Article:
Denon AH-MM400 full review
Denon is very well respected throughout the audio community, namely through their amplifiers and their old 2007 headphone line, with the Denon AH-D2000/D5000/D7000. In 2012, Denon refreshed its headphone line-up with the Denon AH-D600 and D7100, both of which were supposed to replace the older generation of headphones. Unfortunately, due its audio driver changed from leading audio company Fostex and a vastly different look on the D600 and D7100, the headphones were not as popular as the older 2007 line.
Fast-forward to 2015-2016 and Denon have released the Denon AH-MM400, found under the 'Music Maniac' line, which at first glance seems to take after its 2007 predecessors with its wooden cup design and an almost Kef-looking headband assembly design, which looks to appeal to more consumers due to its portability. Read next: Denon AH-D600 review.
Denon AH-MM400 review: Price and competition
The MM400 were initially released at the £349.00 price, but can already be found for under £200 in the UK, a drastically different price tag. We will therefore look at comparing the headphones at the given £196 price tag found on Amazon. To us, its biggest rivals are the Sennheiser Momentum 2.0 found at around £220, the KEF M500 found at around £250, the KEF M400 found at around £200, the Audio-Technica ATH-M50X found at around £125 and even the Sony MDR-1A found at around £120. All of which are headphones that are somewhat designed to be portable and have above average sound quality and design.
At its £196 price tag, the Denon’s do have a lot of competition, let’s see how they fair in comparison to the other headphones out there. Read next: KEF M500 review.
Denon AH-MM400 review: Build quality, design and comfort
Its build quality is absolutely fantastic, long gone are the loose hinges found on the D2000s and the poor headband assembly reported by some on the D600s. The MM400 offer a good combination of looks and functionality, which is something we found to immediately stick out to us. Due to its smaller driver size at 40mm, rather than the D600 and D2000 50mm driver, the overall size of the MM400 is much smaller. This not only affects its sound quality which we will get onto later in this review, but also its portability factor.
Unlike the D600 and D2000 which were near impossible and awkward to take out the house, the MM400 are aimed at portable listeners. This new approach by Denon takes on an increasing trend of listeners who like to take their music on the go, and because of this Denon has made the MM400 smaller and easier to carry, by making the headband tougher against impacts and included the headphones with a fold-up design. This approach means it’s much easier to carry around your Denon headphones in a bag or even within a large pocket. Read next: KEF M400 review.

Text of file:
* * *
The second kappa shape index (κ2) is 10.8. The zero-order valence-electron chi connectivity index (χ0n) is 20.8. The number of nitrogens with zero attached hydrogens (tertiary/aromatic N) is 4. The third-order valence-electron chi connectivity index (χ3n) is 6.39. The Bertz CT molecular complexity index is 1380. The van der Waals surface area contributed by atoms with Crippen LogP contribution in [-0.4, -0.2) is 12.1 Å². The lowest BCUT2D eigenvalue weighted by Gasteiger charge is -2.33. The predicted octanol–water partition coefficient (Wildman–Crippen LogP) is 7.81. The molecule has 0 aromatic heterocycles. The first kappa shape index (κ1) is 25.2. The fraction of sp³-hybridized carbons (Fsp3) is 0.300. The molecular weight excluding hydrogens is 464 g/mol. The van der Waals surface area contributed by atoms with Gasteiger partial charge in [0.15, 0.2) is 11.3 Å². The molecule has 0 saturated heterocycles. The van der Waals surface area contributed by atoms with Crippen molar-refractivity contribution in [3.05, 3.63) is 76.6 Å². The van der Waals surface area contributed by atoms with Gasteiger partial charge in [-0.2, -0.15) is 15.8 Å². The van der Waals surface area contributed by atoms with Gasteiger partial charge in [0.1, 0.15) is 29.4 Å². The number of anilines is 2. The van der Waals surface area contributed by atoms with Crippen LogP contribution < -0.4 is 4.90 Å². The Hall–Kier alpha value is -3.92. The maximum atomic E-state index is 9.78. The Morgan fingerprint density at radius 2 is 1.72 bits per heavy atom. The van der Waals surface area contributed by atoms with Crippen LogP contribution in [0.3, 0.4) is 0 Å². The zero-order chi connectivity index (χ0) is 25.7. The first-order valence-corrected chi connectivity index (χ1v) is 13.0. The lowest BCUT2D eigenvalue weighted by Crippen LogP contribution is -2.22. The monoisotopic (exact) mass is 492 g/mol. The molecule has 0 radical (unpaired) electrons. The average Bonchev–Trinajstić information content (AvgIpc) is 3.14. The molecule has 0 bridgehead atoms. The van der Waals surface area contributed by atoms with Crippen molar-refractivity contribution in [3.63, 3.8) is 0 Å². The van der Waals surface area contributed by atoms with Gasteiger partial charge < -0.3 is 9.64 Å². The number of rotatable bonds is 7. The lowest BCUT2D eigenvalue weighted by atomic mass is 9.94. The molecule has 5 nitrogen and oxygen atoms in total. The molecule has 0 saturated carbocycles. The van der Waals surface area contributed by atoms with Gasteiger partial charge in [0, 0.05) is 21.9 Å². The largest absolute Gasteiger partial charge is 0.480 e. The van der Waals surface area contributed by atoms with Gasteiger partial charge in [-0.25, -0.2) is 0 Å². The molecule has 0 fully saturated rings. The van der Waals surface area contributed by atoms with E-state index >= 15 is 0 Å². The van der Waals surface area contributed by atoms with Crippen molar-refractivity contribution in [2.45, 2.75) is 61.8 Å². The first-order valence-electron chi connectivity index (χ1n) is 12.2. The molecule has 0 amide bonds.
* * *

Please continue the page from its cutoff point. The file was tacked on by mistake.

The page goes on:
With this design change, it’s nice to see Denon reintroducing their wood design, by utilising ‘natural American walnut earcups’. We found the finish of the headphone absolutely superb, where the grain of the wood gives the headphones a touch of class and prestige. The same feeling owners of the D7100, D5000 and D7000 had, not only for aesthetics but for sound quality traits wood cups brought to the resonance of their headphones.
Another feature that’s a pleasant surprise is the fact that the headphones come with a fully retractable cable design. Inside the MM400’s package you’ll find two cables, one of which has a remote and microphone which works on almost all smartphones out there. The cable itself is also very lightweight and thin, meaning taking either of the cables on the go won’t be a problem, unlike with the D2000 which caused a huge amount of headache. It should be noted that both cables are terminated by a gold-plated right-angled 3.5mm jack. Within the box you’ll also find a 1/4in (or 6.3mm) jack and a manual.
We found the headphones to be comfortable for short period of listening, but found it to be a little uncomfortable for longer listening session, especially if you have larger ears. This comes from the headphone’s pads which are made out of a foam material, but due to their portability-factor are reasonably thin. The headphones themselves are reasonably light on the head, but don’t ooze quality due to the selection of synthetic/faux-leather, rather than using the premium leather-feel and smell found on other headphones.